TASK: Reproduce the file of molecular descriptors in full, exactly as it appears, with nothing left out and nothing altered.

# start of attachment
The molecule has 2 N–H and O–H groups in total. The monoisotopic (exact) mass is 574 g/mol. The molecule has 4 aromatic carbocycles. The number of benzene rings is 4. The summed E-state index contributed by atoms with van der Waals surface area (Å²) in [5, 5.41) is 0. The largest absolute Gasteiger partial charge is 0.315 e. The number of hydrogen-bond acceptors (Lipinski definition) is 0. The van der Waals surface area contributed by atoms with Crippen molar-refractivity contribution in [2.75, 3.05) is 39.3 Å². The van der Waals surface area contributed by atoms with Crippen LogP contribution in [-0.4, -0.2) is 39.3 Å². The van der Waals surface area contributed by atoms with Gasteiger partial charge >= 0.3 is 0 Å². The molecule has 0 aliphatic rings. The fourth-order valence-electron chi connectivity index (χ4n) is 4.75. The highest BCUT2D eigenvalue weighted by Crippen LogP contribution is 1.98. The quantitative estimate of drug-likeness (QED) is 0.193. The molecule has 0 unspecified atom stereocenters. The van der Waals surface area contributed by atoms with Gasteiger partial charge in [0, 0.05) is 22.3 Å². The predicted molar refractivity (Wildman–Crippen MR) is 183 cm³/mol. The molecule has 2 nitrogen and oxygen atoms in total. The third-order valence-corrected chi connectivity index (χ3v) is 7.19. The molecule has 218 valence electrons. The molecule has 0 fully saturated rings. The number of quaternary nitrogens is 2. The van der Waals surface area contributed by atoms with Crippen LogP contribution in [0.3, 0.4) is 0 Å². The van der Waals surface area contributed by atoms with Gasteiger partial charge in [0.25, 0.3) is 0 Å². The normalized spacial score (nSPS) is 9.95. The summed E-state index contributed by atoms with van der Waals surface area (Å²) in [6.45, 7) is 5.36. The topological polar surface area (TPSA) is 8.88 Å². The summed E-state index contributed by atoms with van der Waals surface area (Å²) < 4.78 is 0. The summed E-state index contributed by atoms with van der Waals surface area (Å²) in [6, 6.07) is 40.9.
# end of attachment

The molecule has 2 N–H and O–H groups in total. The monoisotopic (exact) mass is 574 g/mol. The molecule has 4 aromatic carbocycles. The number of benzene rings is 4. The summed E-state index contributed by atoms with van der Waals surface area (Å²) in [5, 5.41) is 0. The largest absolute Gasteiger partial charge is 0.315 e. The number of hydrogen-bond acceptors (Lipinski definition) is 0. The van der Waals surface area contributed by atoms with Crippen molar-refractivity contribution in [2.75, 3.05) is 39.3 Å². The van der Waals surface area contributed by atoms with Crippen LogP contribution in [-0.4, -0.2) is 39.3 Å². The van der Waals surface area contributed by atoms with Gasteiger partial charge >= 0.3 is 0 Å². The molecule has 0 aliphatic rings. The fourth-order valence-electron chi connectivity index (χ4n) is 4.75. The highest BCUT2D eigenvalue weighted by Crippen LogP contribution is 1.98. The quantitative estimate of drug-likeness (QED) is 0.193. The molecule has 0 unspecified atom stereocenters. The van der Waals surface area contributed by atoms with Gasteiger partial charge in [0, 0.05) is 22.3 Å². The predicted molar refractivity (Wildman–Crippen MR) is 183 cm³/mol. The molecule has 2 nitrogen and oxygen atoms in total. The third-order valence-corrected chi connectivity index (χ3v) is 7.19. The molecule has 218 valence electrons. The molecule has 0 fully saturated rings. The number of quaternary nitrogens is 2. The van der Waals surface area contributed by atoms with Crippen LogP contribution in [0.3, 0.4) is 0 Å². The van der Waals surface area contributed by atoms with Gasteiger partial charge in [0.25, 0.3) is 0 Å². The normalized spacial score (nSPS) is 9.95. The summed E-state index contributed by atoms with van der Waals surface area (Å²) in [6.45, 7) is 5.36. The topological polar surface area (TPSA) is 8.88 Å². The summed E-state index contributed by atoms with van der Waals surface area (Å²) < 4.78 is 0. The summed E-state index contributed by atoms with van der Waals surface area (Å²) in [6, 6.07) is 40.9.